Build a Portable DCC Programming Track
Step 2: Solder a track feed. I attached 2 short cables to one end of the track.
Step 3: Attach the Sprog to the plank: I stuck it down with impact adhesive.
Step 4: Fit a switch to enable DC and DCC to be used interchangeably. Its always useful to be able to test a locomotive works properly on a traditional DC supply before conversion to DCC. I used a double poll double throw (DPDT) toggle switch so that both track feeds are switched and DCC feed is kept completely isolated from the DC supplyThe track feed connects to the two central terminals, a pair of cables lead from one side of the switch to a DC controller (usually my trusty old H&M Duette) a pair from the other side go to the terminal block on the sprog.
Step 6: Install DCC software to the PC. Sprog works with JMRI Decoder Pro, which is open source and available free of charge. The software is actively developed and new production versions are made available every 6 months or so. A version will have been supplied on the CD that comes with the Sprog, but it is best to ignore this and download the latest version from the JMRI website. Installation is straightforward, but detailed instructions are available in the decoderpro online manual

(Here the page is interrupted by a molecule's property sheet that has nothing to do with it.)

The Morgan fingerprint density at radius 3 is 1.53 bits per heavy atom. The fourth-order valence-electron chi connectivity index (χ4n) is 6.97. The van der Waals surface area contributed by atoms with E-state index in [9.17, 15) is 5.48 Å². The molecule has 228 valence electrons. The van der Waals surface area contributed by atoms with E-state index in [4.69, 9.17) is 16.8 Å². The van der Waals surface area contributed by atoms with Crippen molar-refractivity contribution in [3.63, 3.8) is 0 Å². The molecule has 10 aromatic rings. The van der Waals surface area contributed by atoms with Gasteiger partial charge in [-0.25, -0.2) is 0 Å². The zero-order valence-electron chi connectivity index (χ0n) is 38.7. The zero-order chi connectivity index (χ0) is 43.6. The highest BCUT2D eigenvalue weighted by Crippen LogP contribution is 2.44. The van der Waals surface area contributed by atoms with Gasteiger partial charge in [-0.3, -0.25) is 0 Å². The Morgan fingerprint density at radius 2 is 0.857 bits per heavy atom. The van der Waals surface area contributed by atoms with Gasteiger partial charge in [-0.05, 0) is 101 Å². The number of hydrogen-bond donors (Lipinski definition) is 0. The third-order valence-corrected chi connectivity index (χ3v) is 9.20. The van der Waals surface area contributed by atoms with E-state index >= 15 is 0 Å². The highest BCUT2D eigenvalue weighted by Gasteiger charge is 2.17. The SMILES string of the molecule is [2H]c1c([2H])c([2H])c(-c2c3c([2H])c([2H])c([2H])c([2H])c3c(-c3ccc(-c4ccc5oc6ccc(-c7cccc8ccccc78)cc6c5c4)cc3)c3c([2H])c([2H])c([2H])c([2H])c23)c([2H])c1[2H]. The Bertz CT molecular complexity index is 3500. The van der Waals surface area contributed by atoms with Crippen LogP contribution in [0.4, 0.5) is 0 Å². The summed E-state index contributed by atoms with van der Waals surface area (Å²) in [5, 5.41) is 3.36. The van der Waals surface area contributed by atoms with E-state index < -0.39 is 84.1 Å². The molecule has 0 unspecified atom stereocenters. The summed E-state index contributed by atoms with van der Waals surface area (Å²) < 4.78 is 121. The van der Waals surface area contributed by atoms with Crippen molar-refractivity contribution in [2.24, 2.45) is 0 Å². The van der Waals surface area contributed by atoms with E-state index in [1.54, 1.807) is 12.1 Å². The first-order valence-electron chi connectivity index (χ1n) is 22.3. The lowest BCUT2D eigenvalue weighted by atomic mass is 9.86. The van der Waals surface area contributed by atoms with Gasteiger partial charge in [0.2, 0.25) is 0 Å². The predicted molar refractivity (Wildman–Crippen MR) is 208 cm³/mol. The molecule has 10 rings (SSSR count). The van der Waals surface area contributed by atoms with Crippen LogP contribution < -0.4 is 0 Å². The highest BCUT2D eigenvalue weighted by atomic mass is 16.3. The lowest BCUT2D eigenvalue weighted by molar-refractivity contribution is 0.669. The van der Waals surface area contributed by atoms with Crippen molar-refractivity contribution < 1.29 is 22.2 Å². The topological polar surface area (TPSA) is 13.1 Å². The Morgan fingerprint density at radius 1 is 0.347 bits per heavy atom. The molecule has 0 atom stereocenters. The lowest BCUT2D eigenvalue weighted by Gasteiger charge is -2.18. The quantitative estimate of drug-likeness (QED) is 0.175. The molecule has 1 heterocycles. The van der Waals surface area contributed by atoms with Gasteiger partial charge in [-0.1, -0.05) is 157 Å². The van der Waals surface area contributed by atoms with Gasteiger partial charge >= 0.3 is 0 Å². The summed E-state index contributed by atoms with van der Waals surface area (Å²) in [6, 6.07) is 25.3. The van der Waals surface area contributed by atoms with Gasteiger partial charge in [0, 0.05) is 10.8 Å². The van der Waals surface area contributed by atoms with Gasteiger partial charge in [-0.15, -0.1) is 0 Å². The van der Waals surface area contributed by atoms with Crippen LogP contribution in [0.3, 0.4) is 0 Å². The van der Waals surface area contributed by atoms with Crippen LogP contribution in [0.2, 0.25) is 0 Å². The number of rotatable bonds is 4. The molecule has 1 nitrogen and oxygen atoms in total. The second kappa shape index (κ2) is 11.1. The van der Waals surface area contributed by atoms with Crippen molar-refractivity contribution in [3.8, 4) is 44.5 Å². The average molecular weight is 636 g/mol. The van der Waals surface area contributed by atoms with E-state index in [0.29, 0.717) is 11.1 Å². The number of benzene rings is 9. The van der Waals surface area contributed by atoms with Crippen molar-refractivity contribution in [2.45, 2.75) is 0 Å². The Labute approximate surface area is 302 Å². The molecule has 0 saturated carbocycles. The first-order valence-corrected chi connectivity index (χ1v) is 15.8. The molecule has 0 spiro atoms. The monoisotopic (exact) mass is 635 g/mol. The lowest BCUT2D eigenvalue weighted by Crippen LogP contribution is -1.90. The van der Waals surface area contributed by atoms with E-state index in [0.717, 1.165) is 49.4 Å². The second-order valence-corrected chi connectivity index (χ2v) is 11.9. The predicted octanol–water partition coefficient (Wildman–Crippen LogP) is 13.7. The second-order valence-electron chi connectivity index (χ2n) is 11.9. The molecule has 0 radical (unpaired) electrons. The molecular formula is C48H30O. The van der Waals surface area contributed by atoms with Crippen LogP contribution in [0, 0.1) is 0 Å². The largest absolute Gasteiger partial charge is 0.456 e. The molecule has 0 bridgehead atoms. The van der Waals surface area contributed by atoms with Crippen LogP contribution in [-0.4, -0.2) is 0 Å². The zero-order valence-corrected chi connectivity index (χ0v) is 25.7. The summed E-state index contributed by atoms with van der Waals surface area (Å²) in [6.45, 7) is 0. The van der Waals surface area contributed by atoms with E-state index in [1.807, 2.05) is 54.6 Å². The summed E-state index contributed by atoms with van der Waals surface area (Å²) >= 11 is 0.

Step 7: Install the drivers for Sprog that are supplied on the CD. If you use windows simply put the CD in the drive and attach the Sprog to a USB port. Windows will start to install the new hardware. Winows isn’t supplied with Sprog drivers so opt for a manual installation and point Windows to the CD to find the driver. The Sprog includes a USB to serial adapter, so a second “found new hardware” prompt will display. DO NOT CANCEL THIS, you need to install the serial to USB driver as wll as the Sprog driver .
Step 8: Start Decoder Pro and configure it to talk to the Sprog.From the main Decoderpro menu select Preferences and set up as follows: